We understand that on Christmas Day of 1943 no A/C were over enemy territory, and we justly think it should be so in honor of that holy day.  But, we were not surprised to find ourselves alerted Christmas Day, and rather than feel it sacrilegious to be bombing this day, let us rather think [of] it as a Christmas present to the boys battling on the ground under the worst conditions imaginable.  Let us just call our efforts this day, a present to the ground forces.  Still following up closely in support of the ground operations, our assigned target this day was RR TRACKS and YARDS at PRONSFELD, GERMANY.  Twenty-four of our A/C were over the targets led by CAPT’S LAMERS and QUINN, dropping 348×300, 20×250 GP’s and 46 M-17 incendiaries with the following results:  16 A/C attacked PRONSFELD visually.  Crews report incendiary bombs dropping on R.R. tracks and GP bombs over and short of R.R.  SAV’s show bombs hitting 1300 feet NE and 1200 feet N of assigned MPI.  GP’s hit highway and a few incendiaries hit R.R. tracks.  8 A/C attacked PELM visually.  Crews report hits on R.R. track near town.  SAV’s show hits on R.R. track in town.  Another good day for the 458th.


The weather still held good and we were up again on the 27th continuing our attack on communication and transportation, this target being the M/Y at NEUNKIRCHEN which was reported to be filled with rolling stock and troops.  A death blow at this high priority target would certainly slow up the Hun in his attempt to rush troops to his new offensive penetration.  Our formation of 18 A/C was led by LT COL WILLIAMSON, and MAJOR BETZOLD.  A total bomb drop of 298×250 GP’s and 25 M-17’s were released with the following results:  all A/C attacked the primary, strike photos show that both squadrons hit smoke pattern of the group ahead.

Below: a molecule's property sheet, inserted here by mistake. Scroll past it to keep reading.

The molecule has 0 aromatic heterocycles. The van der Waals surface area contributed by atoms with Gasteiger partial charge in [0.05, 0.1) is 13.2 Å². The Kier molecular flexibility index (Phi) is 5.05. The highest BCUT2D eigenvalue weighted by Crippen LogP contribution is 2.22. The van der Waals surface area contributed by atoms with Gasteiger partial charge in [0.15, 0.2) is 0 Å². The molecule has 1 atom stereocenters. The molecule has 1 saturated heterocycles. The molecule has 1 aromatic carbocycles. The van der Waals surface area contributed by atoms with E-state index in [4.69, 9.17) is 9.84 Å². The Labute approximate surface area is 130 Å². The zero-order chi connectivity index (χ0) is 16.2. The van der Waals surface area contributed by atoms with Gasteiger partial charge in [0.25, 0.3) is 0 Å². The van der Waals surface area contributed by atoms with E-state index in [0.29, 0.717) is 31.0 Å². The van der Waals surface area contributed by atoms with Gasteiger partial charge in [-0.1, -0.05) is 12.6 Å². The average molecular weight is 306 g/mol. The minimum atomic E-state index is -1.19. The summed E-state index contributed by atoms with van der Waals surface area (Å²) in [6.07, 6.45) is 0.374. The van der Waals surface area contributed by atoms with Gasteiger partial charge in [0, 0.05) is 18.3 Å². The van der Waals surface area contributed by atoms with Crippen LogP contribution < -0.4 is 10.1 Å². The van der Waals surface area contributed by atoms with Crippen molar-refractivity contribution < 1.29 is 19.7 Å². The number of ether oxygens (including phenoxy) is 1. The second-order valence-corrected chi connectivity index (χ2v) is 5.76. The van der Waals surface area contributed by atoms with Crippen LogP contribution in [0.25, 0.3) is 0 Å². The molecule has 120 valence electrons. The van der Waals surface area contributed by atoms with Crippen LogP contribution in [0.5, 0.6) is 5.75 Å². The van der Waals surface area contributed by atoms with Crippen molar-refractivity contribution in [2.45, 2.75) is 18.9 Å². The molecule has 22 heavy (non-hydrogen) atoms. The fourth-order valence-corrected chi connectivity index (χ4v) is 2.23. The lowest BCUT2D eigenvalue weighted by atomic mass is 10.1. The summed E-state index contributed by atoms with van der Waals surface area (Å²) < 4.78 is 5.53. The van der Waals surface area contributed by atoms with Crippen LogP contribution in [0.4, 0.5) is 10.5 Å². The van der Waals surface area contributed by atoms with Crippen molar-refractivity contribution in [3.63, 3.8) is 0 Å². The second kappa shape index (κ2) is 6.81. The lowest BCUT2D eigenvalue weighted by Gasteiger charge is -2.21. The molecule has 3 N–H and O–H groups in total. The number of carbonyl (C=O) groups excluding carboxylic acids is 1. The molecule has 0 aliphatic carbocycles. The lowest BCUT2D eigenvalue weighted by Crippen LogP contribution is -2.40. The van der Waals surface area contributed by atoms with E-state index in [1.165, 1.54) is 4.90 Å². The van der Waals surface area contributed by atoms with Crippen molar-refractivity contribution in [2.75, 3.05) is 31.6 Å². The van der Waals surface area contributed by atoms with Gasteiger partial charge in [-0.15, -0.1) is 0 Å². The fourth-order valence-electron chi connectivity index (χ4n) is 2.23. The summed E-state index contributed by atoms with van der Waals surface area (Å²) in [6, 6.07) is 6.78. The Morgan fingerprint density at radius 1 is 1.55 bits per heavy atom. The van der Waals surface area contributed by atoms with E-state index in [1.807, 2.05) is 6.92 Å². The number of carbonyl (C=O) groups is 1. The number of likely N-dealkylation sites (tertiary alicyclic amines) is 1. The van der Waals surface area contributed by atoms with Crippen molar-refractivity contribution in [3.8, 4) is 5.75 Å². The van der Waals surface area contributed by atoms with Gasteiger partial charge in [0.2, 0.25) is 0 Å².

[Flak map at left for December 27, 1944 courtesy Lawrence Fick – Click on map for larger view]


On the following day we were again airborne hitting the same type of target, the M/Y at ST. WENDEL.  Although 26 A/C were over the target area, due to malfunctions in the GH Lead, no bombs were dropped.  Rather rough to bring our bombs back but we could not take any chances of dropping on friendly troops.


After one day of poor weather we continued again on the 30th with a GH mission on the NEUWIED bridge just NW of COBLENZ.  Twenty-seven A/C led by MAJOR JAMISION, CAPT’S QUINN and WILLIAMS dropped 155×1000 GP’s with unobserved results.

We still had to finish out the old year, so on the 31st we attacked the LUTZELL BRIDGE at COBLENZ.  It was interesting to hear from higher headquarters that attacks of this nature were really proving effective as reports from German PW’s revealed that it took one unit 5-8 days to reach the front after arriving on the west side of the Rhine, and this had to be accomplished on bicycles.   We hope that the Hun’s bicycles did not have three speeds and that they did not carry bicycle pumps, serves the damn fools right, don’t it?  Twenty-seven A/C led by LT COL O’NEILL, MAJOR BETZOLD and CAPT BOOTH dropped 88×2000 GP’s using GH methods with unobserved results.  [Lt Burman crew crash land on Continent]

And so ushered out 1944, and our fervent hopes go high that we will have this fracas over with before another year ends.

Sorties for Month11
A/C Attacking282
Tonnage on Targets807
Sorties to Date162
AZON Sorties10
November 1944 – December 1944 – January 1945